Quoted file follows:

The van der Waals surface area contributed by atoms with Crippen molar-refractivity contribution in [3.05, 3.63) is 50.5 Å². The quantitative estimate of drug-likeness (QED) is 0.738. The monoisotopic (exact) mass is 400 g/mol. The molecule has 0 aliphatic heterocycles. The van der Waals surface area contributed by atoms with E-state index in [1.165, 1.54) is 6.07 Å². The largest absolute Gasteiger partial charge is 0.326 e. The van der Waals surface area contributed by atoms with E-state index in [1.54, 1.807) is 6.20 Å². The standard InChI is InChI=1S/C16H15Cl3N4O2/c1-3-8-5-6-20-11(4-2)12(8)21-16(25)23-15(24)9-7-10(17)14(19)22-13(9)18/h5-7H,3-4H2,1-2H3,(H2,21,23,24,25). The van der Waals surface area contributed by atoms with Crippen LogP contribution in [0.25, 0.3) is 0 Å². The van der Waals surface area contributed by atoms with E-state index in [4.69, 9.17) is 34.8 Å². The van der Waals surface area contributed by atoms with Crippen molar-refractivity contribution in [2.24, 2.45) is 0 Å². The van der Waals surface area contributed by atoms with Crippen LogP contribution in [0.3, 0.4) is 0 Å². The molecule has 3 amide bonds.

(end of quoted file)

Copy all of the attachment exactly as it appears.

The van der Waals surface area contributed by atoms with Crippen molar-refractivity contribution in [3.05, 3.63) is 50.5 Å². The quantitative estimate of drug-likeness (QED) is 0.738. The monoisotopic (exact) mass is 400 g/mol. The molecule has 0 aliphatic heterocycles. The van der Waals surface area contributed by atoms with E-state index in [1.165, 1.54) is 6.07 Å². The largest absolute Gasteiger partial charge is 0.326 e. The van der Waals surface area contributed by atoms with E-state index in [1.54, 1.807) is 6.20 Å². The standard InChI is InChI=1S/C16H15Cl3N4O2/c1-3-8-5-6-20-11(4-2)12(8)21-16(25)23-15(24)9-7-10(17)14(19)22-13(9)18/h5-7H,3-4H2,1-2H3,(H2,21,23,24,25). The van der Waals surface area contributed by atoms with Crippen LogP contribution in [0.25, 0.3) is 0 Å². The van der Waals surface area contributed by atoms with E-state index in [4.69, 9.17) is 34.8 Å². The van der Waals surface area contributed by atoms with Crippen molar-refractivity contribution in [2.24, 2.45) is 0 Å². The van der Waals surface area contributed by atoms with Crippen LogP contribution in [0.3, 0.4) is 0 Å². The molecule has 3 amide bonds.